Fie! Fie! (The Fair Physician)


Wilkie Collins

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Fie! Fie! (The Fair Physician) Page 01

Fie! Fie! or, the Fair Physician


First published simultaneously in The Spirit of the Times and The Pictorial World Christmas Supplement in December 1882. The story appeared subsequently in The Seaside Library in April 1883. This is one of the stories Collins did not want reprinted after his death. It was never collected in book-form.



On Christmas Eve, Mrs Crossmichael made an interesting announcement in her family circle. She said, 'I am positively determined to write an account of it; I shall furnish the raw material, and an editor shall manufacture the narrative.'

Whatever is said of Mrs Crossmichael's family in these pages must be said from Mrs Crossmichael's point of view. The editor would prefer his own point of view; but he knows his lady, and uses his pen cautiously when he mentions her father, her mother, and her unmarried sister. A profound scholar and a handsome old man; a venerable lady with grand remains of beauty; a sweet girl, who is also an accomplished musician -- named respectively Reverend and Mrs Skirton, and Miss Salome Slirton -- comprise the audience addressed by Mrs Crossmichael, when she expressed her resolution to produce the present narrative.

'My mind being quite made up,' she said, 'I am now ready to hear what you think of it.' Her husband came in at the moment; but she took no notice of him.

Mrs Skirton smiled over her knitting, and made no remark. In the cases of some rare persons, silent smiles have a meaning of their own: Mrs Skirton's smile meant gentle encouragement. Reverend Mr Skirton expressed himself in words. 'Have it privately printed, my dear, and it cannot fail to be productive of advantage to others.' Miss Salome modestly exhibited her father's view in detail. 'It will be productive,' she said 'of a warning to young ladies.' Nobody consulted Mr Crossmichael, sitting modestly in a corner. Like the present Editor (but with infinitely superior opportunities), he knew his lady, and he kept his opinions to himself. Had he not promised at the altar (as Mrs Crossmichael frequently reminded him) to love, honour, and obey his wife? They were the happiest married couple in all England.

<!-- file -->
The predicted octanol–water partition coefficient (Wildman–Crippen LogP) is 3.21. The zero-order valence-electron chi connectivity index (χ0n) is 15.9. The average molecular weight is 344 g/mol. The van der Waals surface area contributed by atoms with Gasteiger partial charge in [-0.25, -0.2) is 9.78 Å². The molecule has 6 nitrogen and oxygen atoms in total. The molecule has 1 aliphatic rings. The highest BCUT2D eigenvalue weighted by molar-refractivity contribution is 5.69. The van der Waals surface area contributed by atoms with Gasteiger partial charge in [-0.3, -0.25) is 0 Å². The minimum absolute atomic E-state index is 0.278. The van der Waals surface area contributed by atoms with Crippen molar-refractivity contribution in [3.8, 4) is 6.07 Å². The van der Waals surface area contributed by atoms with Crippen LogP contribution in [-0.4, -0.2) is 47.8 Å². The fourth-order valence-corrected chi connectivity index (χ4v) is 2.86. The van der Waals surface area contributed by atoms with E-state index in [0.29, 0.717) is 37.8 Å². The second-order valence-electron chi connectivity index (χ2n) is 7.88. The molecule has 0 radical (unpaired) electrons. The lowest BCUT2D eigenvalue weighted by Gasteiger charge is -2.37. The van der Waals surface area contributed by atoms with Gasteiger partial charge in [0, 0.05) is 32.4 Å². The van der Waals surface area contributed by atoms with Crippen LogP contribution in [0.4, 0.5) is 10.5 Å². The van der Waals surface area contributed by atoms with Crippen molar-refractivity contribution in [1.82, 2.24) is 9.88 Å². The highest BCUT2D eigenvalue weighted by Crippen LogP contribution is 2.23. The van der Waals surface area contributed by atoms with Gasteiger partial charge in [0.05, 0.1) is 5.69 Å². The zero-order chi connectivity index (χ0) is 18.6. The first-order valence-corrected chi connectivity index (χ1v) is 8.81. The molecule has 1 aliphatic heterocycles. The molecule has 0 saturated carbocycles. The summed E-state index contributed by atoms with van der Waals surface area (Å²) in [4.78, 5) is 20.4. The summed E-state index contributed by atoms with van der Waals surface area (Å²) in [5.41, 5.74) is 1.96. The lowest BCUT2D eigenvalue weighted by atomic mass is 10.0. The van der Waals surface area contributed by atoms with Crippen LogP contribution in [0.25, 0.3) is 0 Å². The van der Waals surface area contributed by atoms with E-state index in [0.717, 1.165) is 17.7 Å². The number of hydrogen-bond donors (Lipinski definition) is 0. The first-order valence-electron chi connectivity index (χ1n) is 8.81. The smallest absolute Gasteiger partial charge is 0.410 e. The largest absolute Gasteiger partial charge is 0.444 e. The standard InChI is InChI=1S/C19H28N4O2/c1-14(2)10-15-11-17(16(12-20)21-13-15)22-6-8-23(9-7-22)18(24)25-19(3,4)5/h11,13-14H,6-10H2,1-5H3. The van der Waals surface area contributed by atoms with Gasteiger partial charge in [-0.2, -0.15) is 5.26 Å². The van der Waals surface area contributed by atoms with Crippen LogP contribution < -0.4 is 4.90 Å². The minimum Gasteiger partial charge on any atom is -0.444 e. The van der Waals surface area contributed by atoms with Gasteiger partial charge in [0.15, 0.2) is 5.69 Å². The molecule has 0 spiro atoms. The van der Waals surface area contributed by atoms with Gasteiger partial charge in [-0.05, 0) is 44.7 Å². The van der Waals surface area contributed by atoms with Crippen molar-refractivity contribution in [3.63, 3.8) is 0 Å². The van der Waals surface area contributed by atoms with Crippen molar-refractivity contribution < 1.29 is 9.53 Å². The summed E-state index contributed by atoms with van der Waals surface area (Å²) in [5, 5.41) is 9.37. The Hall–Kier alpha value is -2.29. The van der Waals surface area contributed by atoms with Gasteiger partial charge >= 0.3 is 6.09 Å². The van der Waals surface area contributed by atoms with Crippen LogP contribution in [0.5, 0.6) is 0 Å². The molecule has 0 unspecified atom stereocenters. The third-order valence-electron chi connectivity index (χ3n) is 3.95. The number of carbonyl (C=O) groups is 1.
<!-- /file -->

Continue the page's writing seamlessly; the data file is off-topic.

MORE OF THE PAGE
Venerable and learned and charming as they were, the family had failed, nevertheless, to penetrate the object which Mrs Crossmichael had in view. It was not to please her excellent mother; it was not to 'prove of advantage to others;' it was not to 'offer a warning to young ladies,' that she had determined to take up her pen. Her one motive for favouring the Editor with his 'raw material' shall be stated in the lady's own words: --

'I hate her.'

Who was she? And why did Mrs Crossmichael hate her?

Here, again, the expressive brevity of 'the raw material' may be quoted with advantage. The instructions run as follows: 'Say the worst you can of her at starting; and condemn her unheard by means of her own visiting card.'

Here it is:

Sophia Pillico, M.D.

Is M.D. sufficiently intelligible? Let no hasty persons answer, 'Of course!' There are full-grown inhabitants of the civilised universe who have never heard of Julius Csar, Oliver Cromwell, or Napoleon the Great. There may be other inhabitants, who are not aware that we have invented fair physicians in these latter days. M.D. (let it be known to these benighted brethren) means that Sophia has passed her examination, and has taken her Doctor's degree. Mrs Crossmichael is further willing to admit that Miss Pillico is sufficiently young, and -- we all know there is no accounting for tastes -- passably pretty. (NOTE, attached to the instructions: 'We are not on oath, and we may be allowed our own merciful reserves. Never mind her figure -- oh dear no, never mind her figure: Men-doctors get on very well with clumsy legs and no waists. Why should women doctors not do the same? Equal justice to the two sexes, Sophia, was the subject of your last lecture -- I was present, and heard you say it!')

The second question still remains unanswered. Why did Mrs Crossmichael hate her?

For three good reasons. Because she delivered lectures on the rights of women in our Assembly Room. Because she set herself up in medical practice, and in our south-eastern suburb of London, and within five minutes walk of our house. Because she became acquainted with our next-door neighbours, and to my sister Salome. The Editor can bear witness to this. (He bears witness with pleasure.) The Editor can describe our next-door neighbours. (No: he is not sufficiently well acquainted with them. He knows a lady who can take the story, at the present stage of it, out of his hands -- and to that lady he makes his bow, and offers his pen.)

Mrs Crossmichael abhors flattery, and considers descriptions to be the bane of literature. If she is to accept the pen, it must be on one condition. The next-door neighbours shall describe themselves.

II Our suburb possesses the most convenient detached houses in all England.

Wilkie Collins

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